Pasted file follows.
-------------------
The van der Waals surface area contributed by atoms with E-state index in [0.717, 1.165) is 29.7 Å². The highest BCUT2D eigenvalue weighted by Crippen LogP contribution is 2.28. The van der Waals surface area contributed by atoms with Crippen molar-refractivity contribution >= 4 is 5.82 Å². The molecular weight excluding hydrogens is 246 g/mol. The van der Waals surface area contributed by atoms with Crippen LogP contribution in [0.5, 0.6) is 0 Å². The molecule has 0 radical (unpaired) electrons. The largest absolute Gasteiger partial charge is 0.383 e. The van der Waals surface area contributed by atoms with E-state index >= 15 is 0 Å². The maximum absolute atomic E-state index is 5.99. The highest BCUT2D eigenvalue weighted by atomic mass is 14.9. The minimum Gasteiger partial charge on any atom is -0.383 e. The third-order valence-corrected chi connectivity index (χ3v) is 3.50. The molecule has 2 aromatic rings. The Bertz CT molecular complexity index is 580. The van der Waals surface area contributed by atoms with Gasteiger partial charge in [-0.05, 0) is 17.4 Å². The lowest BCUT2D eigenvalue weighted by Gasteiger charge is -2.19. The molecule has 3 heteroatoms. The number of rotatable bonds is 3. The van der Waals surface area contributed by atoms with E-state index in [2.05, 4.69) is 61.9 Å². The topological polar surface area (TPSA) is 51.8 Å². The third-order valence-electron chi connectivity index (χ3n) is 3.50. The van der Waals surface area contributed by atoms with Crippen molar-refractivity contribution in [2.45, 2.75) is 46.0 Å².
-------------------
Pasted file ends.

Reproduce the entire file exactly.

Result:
The van der Waals surface area contributed by atoms with E-state index in [0.717, 1.165) is 29.7 Å². The highest BCUT2D eigenvalue weighted by Crippen LogP contribution is 2.28. The van der Waals surface area contributed by atoms with Crippen molar-refractivity contribution >= 4 is 5.82 Å². The molecular weight excluding hydrogens is 246 g/mol. The van der Waals surface area contributed by atoms with Crippen LogP contribution in [0.5, 0.6) is 0 Å². The molecule has 0 radical (unpaired) electrons. The largest absolute Gasteiger partial charge is 0.383 e. The van der Waals surface area contributed by atoms with E-state index >= 15 is 0 Å². The maximum absolute atomic E-state index is 5.99. The highest BCUT2D eigenvalue weighted by atomic mass is 14.9. The minimum Gasteiger partial charge on any atom is -0.383 e. The third-order valence-corrected chi connectivity index (χ3v) is 3.50. The molecule has 2 aromatic rings. The Bertz CT molecular complexity index is 580. The van der Waals surface area contributed by atoms with Gasteiger partial charge in [-0.05, 0) is 17.4 Å². The lowest BCUT2D eigenvalue weighted by Gasteiger charge is -2.19. The molecule has 3 heteroatoms. The number of rotatable bonds is 3. The van der Waals surface area contributed by atoms with E-state index in [2.05, 4.69) is 61.9 Å². The topological polar surface area (TPSA) is 51.8 Å². The third-order valence-electron chi connectivity index (χ3n) is 3.50. The van der Waals surface area contributed by atoms with Crippen molar-refractivity contribution in [2.45, 2.75) is 46.0 Å².